How much fabric does it take to make a rag bag purse?
Toni from Piper City, IL
I make these and sell on eBay and at craft fairs. It just depends on what size or style you make as to the amount yardage you'll need. I have found that if you're making one that is 14 inches tall and 12 inches wide with the traditional 5 inch squares with the x stitch pattern in each center using at least 6 to 8 squares on each side with a solid inside base out of fabric and your handle from fabric it takes 1 and 1/4 yard of fabric.
The fabric lady at our Walmart who is very crafty, suggested I buy a polyester blanket, because it's the same as the type you buy on the bolt from the fabric department, but cheaper. I make a lot of rag items so it lasts longer for me. I buy a full size blanket for $5.00 and it lasts forever. The satin edge binding on the blanket serves perfectly for my purse handles. I just cover it with my fabric. The polyester blanket used as filling is also thicker than poly fill quilt batting and will let your rag purse stand firmer and not be so floppy after washings. Any fabrics you have left from your making of your rag tote or purse you can use to make matching a sunglass case holder, pocket size Kleenex case, or even small coin purse. Use Velcro to close it.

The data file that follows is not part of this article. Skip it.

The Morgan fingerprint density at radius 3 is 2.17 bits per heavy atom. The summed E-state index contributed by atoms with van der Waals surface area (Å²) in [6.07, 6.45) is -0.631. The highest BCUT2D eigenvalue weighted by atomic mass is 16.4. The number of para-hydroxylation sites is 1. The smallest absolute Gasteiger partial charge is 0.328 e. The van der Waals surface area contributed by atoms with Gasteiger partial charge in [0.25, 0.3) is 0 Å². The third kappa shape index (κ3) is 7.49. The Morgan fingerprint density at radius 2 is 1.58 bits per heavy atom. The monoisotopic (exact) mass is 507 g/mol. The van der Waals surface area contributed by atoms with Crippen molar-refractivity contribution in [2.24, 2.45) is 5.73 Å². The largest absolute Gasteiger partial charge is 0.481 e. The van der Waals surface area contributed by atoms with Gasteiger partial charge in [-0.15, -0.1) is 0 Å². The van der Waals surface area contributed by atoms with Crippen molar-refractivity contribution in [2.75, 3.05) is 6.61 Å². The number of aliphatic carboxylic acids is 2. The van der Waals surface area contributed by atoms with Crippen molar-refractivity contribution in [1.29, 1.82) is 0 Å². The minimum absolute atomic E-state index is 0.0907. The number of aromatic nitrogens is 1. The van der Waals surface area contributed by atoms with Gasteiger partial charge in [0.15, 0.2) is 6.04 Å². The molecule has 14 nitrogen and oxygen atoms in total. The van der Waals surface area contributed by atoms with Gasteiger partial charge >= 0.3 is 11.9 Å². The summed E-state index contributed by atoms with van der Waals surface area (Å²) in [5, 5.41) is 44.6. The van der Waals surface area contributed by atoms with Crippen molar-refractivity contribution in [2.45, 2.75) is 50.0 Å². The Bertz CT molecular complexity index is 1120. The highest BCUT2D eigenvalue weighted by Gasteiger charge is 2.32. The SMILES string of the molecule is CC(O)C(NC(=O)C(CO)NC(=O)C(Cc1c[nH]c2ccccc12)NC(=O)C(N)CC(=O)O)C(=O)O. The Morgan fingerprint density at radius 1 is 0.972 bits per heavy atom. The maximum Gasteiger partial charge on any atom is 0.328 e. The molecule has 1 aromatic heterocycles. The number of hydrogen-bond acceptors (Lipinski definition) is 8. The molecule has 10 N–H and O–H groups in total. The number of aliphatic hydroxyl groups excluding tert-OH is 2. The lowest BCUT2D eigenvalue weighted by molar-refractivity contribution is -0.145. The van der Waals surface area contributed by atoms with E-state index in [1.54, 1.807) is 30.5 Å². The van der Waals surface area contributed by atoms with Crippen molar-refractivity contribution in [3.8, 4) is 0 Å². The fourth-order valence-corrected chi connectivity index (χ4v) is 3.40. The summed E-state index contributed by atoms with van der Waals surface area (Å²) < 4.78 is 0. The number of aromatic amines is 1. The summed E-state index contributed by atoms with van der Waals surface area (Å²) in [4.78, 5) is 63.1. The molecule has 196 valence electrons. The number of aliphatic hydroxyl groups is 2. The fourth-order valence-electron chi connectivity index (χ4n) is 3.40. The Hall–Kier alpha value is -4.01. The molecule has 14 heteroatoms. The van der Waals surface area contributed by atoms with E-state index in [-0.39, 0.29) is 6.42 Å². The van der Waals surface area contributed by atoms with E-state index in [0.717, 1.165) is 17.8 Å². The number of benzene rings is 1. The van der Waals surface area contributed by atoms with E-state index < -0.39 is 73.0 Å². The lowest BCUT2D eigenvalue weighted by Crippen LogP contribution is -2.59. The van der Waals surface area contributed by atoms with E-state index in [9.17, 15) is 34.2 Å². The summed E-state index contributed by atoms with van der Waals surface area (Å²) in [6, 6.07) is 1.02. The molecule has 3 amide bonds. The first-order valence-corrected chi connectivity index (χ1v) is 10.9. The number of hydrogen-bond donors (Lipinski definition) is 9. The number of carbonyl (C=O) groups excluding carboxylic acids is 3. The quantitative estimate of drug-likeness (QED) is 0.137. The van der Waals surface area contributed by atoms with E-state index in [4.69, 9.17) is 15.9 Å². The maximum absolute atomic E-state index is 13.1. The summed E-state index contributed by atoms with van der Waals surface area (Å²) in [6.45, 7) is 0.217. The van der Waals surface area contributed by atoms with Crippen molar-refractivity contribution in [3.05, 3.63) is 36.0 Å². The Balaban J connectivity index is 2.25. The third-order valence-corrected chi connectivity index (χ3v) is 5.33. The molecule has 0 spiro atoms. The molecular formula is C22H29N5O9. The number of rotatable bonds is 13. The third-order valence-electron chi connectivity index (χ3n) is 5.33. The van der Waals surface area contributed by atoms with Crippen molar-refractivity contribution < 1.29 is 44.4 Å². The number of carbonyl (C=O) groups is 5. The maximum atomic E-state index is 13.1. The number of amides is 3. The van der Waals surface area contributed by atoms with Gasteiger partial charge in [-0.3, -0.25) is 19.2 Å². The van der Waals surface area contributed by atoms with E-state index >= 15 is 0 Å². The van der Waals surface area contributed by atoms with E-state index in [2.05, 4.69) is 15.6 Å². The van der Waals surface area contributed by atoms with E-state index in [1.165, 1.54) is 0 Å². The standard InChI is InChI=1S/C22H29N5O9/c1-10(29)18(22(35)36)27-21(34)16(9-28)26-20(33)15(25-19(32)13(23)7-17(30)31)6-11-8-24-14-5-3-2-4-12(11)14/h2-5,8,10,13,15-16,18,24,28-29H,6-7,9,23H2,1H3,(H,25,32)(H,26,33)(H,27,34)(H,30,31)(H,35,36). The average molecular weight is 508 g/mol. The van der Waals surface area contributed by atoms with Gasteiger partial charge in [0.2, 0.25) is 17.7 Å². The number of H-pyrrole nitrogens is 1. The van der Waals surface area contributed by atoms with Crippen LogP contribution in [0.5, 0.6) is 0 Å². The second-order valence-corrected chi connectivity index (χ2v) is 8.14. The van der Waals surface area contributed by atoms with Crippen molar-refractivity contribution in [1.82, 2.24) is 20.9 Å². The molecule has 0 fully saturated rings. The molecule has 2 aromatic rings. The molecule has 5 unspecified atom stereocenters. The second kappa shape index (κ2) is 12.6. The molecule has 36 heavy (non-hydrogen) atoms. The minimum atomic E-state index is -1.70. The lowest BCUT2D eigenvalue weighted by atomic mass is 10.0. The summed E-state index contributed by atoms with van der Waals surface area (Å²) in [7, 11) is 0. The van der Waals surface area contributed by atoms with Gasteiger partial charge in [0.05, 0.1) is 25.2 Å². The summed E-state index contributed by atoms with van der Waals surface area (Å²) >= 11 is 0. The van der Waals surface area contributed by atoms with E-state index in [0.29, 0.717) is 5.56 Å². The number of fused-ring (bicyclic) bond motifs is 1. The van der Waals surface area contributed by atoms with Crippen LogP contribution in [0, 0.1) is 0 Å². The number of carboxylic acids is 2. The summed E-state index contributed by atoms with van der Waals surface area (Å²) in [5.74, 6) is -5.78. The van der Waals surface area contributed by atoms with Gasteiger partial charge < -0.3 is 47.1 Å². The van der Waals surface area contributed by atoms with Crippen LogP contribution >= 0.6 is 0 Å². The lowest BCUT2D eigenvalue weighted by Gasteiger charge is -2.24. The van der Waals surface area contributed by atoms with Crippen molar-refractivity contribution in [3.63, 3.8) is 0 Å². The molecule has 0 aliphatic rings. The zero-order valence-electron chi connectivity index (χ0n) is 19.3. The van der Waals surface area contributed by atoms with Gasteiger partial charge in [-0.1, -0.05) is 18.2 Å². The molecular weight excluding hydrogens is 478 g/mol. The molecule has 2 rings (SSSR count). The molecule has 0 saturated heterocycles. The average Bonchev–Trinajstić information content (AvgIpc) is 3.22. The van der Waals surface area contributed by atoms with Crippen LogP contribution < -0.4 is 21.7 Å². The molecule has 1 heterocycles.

Good luck with yours. They are addictive once you start. Try adding lace dollies or buttons in the center of the squares as decoration. You can add an extra rag pocket to the outside for carrying your cell phone in, too. (07/05/2008)
If you decide to purchase a full sized blanket for filler and you have removed the satin edging tapes; create long pieces of braiding to use either as handles or sew as a decoration for the top of the bags (or as a simple design on the front of the finished bag). I've created many geometric designs and simply 'tacked' them to the individual squares or as an over all pattern on the front/back or both sides of the bags.
I usually find that I have to cut each binding along it's 'fold' line; ironing them flat; then folding each edge over so they meet in the middle; iron this piece flat so that it resembles seam binding before braiding them.
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